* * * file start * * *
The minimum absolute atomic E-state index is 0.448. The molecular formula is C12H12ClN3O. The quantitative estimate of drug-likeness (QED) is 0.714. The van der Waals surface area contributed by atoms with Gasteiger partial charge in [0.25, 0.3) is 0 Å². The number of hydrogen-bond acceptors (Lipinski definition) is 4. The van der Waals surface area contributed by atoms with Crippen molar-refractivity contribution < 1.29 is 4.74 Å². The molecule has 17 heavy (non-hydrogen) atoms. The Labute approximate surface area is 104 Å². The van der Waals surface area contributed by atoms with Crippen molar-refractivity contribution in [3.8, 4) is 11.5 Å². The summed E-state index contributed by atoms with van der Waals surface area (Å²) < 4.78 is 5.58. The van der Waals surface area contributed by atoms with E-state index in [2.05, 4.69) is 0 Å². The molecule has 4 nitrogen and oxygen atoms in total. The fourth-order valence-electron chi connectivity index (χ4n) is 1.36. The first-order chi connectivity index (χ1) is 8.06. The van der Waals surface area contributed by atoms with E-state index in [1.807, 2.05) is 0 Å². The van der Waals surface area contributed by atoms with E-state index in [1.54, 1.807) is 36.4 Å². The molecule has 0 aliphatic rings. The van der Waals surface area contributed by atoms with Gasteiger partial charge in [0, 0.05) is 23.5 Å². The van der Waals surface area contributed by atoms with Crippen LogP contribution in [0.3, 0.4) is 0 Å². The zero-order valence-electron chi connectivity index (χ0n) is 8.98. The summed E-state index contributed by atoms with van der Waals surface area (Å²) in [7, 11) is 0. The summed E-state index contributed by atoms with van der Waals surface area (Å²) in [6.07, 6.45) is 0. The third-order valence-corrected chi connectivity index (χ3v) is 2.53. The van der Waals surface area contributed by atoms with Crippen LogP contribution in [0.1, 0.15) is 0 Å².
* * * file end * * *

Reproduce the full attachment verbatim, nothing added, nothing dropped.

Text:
The minimum absolute atomic E-state index is 0.448. The molecular formula is C12H12ClN3O. The quantitative estimate of drug-likeness (QED) is 0.714. The van der Waals surface area contributed by atoms with Gasteiger partial charge in [0.25, 0.3) is 0 Å². The number of hydrogen-bond acceptors (Lipinski definition) is 4. The van der Waals surface area contributed by atoms with Crippen molar-refractivity contribution < 1.29 is 4.74 Å². The molecule has 17 heavy (non-hydrogen) atoms. The Labute approximate surface area is 104 Å². The van der Waals surface area contributed by atoms with Crippen molar-refractivity contribution in [3.8, 4) is 11.5 Å². The summed E-state index contributed by atoms with van der Waals surface area (Å²) < 4.78 is 5.58. The van der Waals surface area contributed by atoms with E-state index in [2.05, 4.69) is 0 Å². The molecule has 4 nitrogen and oxygen atoms in total. The fourth-order valence-electron chi connectivity index (χ4n) is 1.36. The first-order chi connectivity index (χ1) is 8.06. The van der Waals surface area contributed by atoms with E-state index in [1.807, 2.05) is 0 Å². The van der Waals surface area contributed by atoms with E-state index in [1.54, 1.807) is 36.4 Å². The molecule has 0 aliphatic rings. The van der Waals surface area contributed by atoms with Gasteiger partial charge in [0, 0.05) is 23.5 Å². The van der Waals surface area contributed by atoms with Crippen LogP contribution in [0.3, 0.4) is 0 Å². The zero-order valence-electron chi connectivity index (χ0n) is 8.98. The summed E-state index contributed by atoms with van der Waals surface area (Å²) in [7, 11) is 0. The summed E-state index contributed by atoms with van der Waals surface area (Å²) in [6.07, 6.45) is 0. The third-order valence-corrected chi connectivity index (χ3v) is 2.53. The van der Waals surface area contributed by atoms with Crippen LogP contribution in [0.1, 0.15) is 0 Å².